CEDAR RAPIDS — A former Manchester nurse, who stole hydrocodone and morphine pills from her nursing home patients, was sentenced Wednesday to four years in federal prison.
Katie Louise Boll, 31, pleaded guilty in September to one count of tampering with a consumer product, specifically liquid morphine prescribed to a patient, and one count of acquiring a controlled substance by misrepresentation, fraud, deception and subterfuge.
According to a plea agreement, Boll, a former nurse with Good Neighbor Society in Manchester, admitted she acquired hydrocodone, morphine, oxycodone, codeine, and tramadol, from at least fourteen patients in her care. Boll also admitted to diluting liquid morphine with mouthwash so the morphine was less than 2 percent of the strength listed on the bottle.
Boll also admitted that reducing the strength of this pain medication was in “reckless disregard and manifested an extreme indifference for the risk” to her patient, placing the person in danger of receiving bodily injury, including increased pain, according to the plea.
Boll told authorities she had been acquiring pain medications through fraud from hospitals and other facilities where she worked since October 2016.
The plea shows Boll also worked at the Regional Medical Center in Manchester, where she was fired for a variety of issues, including inaccurate and inappropriate narcotic documentation.
Boll regularly signed out medication, claiming to give it to patients but instead took if for her own use. She also would steal narcotic, injectable, pain medication that was supposed to be discarded but she would “squirt” it into her mouth instead of getting a witness — another nurse — to watch her dispose of it, as required.
U.S. District Judge C.J. Williams also ordered Boll to pay $593 in restitution to the victims in the case, including Medicare, Medicaid and individual victims for the cost of the stolen drugs.
Her nursing license was also forfeited as a result of this conviction.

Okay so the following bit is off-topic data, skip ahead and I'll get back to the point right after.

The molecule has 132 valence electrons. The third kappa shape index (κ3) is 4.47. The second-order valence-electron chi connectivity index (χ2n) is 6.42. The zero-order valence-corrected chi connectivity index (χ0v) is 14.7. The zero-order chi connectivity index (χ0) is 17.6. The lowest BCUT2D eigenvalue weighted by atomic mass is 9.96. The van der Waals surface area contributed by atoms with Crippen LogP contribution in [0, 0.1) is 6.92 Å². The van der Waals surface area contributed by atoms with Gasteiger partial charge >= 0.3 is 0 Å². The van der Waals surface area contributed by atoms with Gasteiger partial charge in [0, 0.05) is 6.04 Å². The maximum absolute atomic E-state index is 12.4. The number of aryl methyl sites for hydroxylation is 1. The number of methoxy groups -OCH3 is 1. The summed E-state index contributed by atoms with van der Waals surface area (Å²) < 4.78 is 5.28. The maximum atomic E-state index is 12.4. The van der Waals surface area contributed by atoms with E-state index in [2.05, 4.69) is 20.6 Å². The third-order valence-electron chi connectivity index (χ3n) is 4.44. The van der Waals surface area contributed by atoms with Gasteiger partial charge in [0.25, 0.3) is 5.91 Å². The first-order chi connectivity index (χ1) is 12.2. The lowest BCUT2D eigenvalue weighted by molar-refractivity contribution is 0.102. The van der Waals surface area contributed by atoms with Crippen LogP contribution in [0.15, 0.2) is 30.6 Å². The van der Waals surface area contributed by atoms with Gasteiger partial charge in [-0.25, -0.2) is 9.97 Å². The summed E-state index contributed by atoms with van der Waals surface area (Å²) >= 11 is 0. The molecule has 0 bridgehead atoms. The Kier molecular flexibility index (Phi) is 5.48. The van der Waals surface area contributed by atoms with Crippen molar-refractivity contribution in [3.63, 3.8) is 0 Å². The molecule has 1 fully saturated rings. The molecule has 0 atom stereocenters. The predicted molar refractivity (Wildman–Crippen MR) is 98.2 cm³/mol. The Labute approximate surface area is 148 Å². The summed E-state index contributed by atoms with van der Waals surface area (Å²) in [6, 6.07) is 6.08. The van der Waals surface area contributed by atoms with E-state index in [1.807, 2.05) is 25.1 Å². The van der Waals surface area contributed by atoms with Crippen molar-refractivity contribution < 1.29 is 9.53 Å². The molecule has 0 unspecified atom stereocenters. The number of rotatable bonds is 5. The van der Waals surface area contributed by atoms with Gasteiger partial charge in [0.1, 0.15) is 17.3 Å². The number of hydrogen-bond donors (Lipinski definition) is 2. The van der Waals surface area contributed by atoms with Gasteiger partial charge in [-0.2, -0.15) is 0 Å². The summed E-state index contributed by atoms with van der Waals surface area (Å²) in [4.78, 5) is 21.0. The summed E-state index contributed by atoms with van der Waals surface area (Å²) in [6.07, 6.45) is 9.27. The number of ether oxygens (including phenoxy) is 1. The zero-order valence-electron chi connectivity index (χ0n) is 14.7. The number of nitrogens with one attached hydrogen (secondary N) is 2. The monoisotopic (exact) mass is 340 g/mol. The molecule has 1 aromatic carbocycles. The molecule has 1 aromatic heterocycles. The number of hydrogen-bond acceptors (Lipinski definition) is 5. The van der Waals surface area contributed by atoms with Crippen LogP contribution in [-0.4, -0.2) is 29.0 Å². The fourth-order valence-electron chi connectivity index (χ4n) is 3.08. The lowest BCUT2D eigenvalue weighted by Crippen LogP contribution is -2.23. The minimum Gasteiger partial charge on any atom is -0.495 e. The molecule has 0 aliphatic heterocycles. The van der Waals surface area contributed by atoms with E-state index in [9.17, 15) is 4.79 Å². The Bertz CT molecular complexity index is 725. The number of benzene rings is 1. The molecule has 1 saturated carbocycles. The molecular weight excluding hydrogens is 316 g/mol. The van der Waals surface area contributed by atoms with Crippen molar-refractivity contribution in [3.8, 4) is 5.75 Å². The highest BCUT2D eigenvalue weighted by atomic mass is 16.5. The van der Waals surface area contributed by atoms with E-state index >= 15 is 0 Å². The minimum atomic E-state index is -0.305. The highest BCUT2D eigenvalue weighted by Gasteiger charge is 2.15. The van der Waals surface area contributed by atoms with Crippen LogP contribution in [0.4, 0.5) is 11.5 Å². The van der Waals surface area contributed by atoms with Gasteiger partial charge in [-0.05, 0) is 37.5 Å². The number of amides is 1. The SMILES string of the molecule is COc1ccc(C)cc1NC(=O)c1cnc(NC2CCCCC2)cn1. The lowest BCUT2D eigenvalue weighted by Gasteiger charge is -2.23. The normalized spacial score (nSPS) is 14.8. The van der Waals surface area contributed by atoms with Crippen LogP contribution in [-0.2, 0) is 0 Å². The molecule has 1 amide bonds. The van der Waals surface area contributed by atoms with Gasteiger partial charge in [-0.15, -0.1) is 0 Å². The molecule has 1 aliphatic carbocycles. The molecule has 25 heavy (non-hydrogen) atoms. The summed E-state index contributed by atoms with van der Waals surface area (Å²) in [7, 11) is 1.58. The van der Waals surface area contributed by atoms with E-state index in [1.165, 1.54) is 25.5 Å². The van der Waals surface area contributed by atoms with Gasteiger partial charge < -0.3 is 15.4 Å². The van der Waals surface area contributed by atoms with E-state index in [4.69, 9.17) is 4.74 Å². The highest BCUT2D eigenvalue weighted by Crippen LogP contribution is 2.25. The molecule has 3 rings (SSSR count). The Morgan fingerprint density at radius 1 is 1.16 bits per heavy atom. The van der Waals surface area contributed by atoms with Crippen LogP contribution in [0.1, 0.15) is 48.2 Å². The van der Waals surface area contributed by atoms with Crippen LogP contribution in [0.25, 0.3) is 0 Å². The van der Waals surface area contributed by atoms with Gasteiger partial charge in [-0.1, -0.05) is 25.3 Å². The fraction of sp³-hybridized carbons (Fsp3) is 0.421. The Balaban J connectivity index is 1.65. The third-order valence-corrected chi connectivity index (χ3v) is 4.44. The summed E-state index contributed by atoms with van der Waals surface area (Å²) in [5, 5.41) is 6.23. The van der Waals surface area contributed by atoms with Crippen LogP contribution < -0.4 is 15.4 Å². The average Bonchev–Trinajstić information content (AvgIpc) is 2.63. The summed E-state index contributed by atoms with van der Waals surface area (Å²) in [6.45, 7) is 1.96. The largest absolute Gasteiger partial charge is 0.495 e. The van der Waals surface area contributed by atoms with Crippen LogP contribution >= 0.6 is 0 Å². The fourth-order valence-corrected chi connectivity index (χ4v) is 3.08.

Williams also sentenced Boll to serve three years of supervised release following her prison term.
“Unscrupulous healthcare providers who steal patient medications hurt those vulnerable patients they have promised to help,” U.S. Attorney Peter Deegan said. “This office will always stand ready to protect our most vulnerable members of society.”
Deegan, in his statement, gave a special thanks to the Food and Drug Administration Office of Criminal Investigations and the Iowa Medicaid Fraud Control Unit for their “outstanding work investigating these cases.”
Special Agent in Charge Charles L. Grinstead, of the FDA Office of Criminal Investigations Kansas City Field Office, in a statement, said they are committed to working with their law enforcement partners to protect public health and “bring to justice those who tamper with medications and deny patients access to the treatments they need.”
The case was prosecuted by Assistant U.S. Attorney Patrick Reinert and was investigated by the Medicaid Fraud Control Unit of the Iowa Department of Inspections and Appeals and the United States Food and Drug Administration Office of Criminal Investigations.
Boll, who violated pretrial release by failing to appear for random drug testing and continued to use drugs while on release, will remain in jail until she is transported to a designated federal prison.
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